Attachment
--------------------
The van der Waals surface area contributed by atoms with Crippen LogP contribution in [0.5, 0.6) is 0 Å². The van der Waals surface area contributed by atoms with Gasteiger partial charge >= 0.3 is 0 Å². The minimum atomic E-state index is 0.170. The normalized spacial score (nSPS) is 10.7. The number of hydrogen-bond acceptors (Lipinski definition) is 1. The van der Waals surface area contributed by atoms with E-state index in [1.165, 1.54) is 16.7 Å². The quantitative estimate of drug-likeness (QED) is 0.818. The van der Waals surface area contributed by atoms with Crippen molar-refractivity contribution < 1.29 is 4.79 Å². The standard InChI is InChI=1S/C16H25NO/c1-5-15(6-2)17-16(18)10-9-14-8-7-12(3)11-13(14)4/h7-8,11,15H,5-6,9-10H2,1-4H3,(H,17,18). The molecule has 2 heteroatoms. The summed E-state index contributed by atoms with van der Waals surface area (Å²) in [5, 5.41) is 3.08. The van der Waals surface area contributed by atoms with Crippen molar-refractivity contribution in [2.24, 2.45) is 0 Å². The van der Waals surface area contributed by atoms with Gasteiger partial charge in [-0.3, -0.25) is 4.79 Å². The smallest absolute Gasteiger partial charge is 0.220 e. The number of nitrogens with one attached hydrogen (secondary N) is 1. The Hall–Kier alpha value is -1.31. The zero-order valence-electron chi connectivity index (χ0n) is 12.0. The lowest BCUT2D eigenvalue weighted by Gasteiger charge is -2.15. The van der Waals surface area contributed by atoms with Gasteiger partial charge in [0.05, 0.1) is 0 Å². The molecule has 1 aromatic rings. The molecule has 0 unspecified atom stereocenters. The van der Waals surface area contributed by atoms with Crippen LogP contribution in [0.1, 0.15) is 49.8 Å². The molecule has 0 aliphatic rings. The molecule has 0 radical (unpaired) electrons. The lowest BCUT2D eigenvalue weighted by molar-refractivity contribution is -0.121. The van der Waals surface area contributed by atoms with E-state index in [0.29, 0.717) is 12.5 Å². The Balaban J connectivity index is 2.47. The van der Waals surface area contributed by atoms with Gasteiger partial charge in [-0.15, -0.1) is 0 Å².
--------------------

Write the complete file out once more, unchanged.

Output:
The van der Waals surface area contributed by atoms with Crippen LogP contribution in [0.5, 0.6) is 0 Å². The van der Waals surface area contributed by atoms with Gasteiger partial charge >= 0.3 is 0 Å². The minimum atomic E-state index is 0.170. The normalized spacial score (nSPS) is 10.7. The number of hydrogen-bond acceptors (Lipinski definition) is 1. The van der Waals surface area contributed by atoms with E-state index in [1.165, 1.54) is 16.7 Å². The quantitative estimate of drug-likeness (QED) is 0.818. The van der Waals surface area contributed by atoms with Crippen molar-refractivity contribution < 1.29 is 4.79 Å². The standard InChI is InChI=1S/C16H25NO/c1-5-15(6-2)17-16(18)10-9-14-8-7-12(3)11-13(14)4/h7-8,11,15H,5-6,9-10H2,1-4H3,(H,17,18). The molecule has 2 heteroatoms. The summed E-state index contributed by atoms with van der Waals surface area (Å²) in [5, 5.41) is 3.08. The van der Waals surface area contributed by atoms with Crippen molar-refractivity contribution in [2.24, 2.45) is 0 Å². The van der Waals surface area contributed by atoms with Gasteiger partial charge in [-0.3, -0.25) is 4.79 Å². The smallest absolute Gasteiger partial charge is 0.220 e. The number of nitrogens with one attached hydrogen (secondary N) is 1. The Hall–Kier alpha value is -1.31. The zero-order valence-electron chi connectivity index (χ0n) is 12.0. The lowest BCUT2D eigenvalue weighted by Gasteiger charge is -2.15. The van der Waals surface area contributed by atoms with Gasteiger partial charge in [0.05, 0.1) is 0 Å². The molecule has 1 aromatic rings. The molecule has 0 unspecified atom stereocenters. The van der Waals surface area contributed by atoms with Crippen LogP contribution in [0.1, 0.15) is 49.8 Å². The molecule has 0 aliphatic rings. The molecule has 0 radical (unpaired) electrons. The lowest BCUT2D eigenvalue weighted by molar-refractivity contribution is -0.121. The van der Waals surface area contributed by atoms with E-state index in [0.29, 0.717) is 12.5 Å². The Balaban J connectivity index is 2.47. The van der Waals surface area contributed by atoms with Gasteiger partial charge in [-0.15, -0.1) is 0 Å².